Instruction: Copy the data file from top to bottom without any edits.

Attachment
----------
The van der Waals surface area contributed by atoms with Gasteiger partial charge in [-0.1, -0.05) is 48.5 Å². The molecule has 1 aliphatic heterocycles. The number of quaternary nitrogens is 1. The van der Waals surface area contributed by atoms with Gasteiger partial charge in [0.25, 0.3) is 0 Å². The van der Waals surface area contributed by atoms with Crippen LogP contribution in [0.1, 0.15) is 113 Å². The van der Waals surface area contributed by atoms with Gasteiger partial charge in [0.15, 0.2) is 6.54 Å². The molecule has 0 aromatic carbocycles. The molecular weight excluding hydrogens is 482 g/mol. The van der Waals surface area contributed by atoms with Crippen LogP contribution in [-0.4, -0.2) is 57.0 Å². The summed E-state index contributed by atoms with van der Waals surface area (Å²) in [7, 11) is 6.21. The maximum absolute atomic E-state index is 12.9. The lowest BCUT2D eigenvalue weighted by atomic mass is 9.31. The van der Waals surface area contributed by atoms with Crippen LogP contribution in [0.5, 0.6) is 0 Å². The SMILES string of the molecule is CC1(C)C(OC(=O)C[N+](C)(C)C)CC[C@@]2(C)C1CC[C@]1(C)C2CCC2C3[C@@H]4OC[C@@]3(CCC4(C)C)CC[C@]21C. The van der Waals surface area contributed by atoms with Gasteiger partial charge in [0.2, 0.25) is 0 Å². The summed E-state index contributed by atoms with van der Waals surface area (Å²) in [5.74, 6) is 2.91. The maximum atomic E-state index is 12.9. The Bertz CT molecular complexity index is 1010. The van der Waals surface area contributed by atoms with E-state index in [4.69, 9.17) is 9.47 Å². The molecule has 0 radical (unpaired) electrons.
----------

The van der Waals surface area contributed by atoms with Gasteiger partial charge in [-0.1, -0.05) is 48.5 Å². The molecule has 1 aliphatic heterocycles. The number of quaternary nitrogens is 1. The van der Waals surface area contributed by atoms with Gasteiger partial charge in [0.25, 0.3) is 0 Å². The van der Waals surface area contributed by atoms with Crippen LogP contribution in [0.1, 0.15) is 113 Å². The van der Waals surface area contributed by atoms with Gasteiger partial charge in [0.15, 0.2) is 6.54 Å². The molecule has 0 aromatic carbocycles. The molecular weight excluding hydrogens is 482 g/mol. The van der Waals surface area contributed by atoms with Crippen LogP contribution in [-0.4, -0.2) is 57.0 Å². The summed E-state index contributed by atoms with van der Waals surface area (Å²) in [7, 11) is 6.21. The maximum absolute atomic E-state index is 12.9. The lowest BCUT2D eigenvalue weighted by atomic mass is 9.31. The van der Waals surface area contributed by atoms with Crippen LogP contribution in [0.5, 0.6) is 0 Å². The SMILES string of the molecule is CC1(C)C(OC(=O)C[N+](C)(C)C)CC[C@@]2(C)C1CC[C@]1(C)C2CCC2C3[C@@H]4OC[C@@]3(CCC4(C)C)CC[C@]21C. The van der Waals surface area contributed by atoms with Gasteiger partial charge in [0.2, 0.25) is 0 Å². The summed E-state index contributed by atoms with van der Waals surface area (Å²) in [5.74, 6) is 2.91. The maximum atomic E-state index is 12.9. The Bertz CT molecular complexity index is 1010. The van der Waals surface area contributed by atoms with E-state index in [4.69, 9.17) is 9.47 Å². The molecule has 0 radical (unpaired) electrons.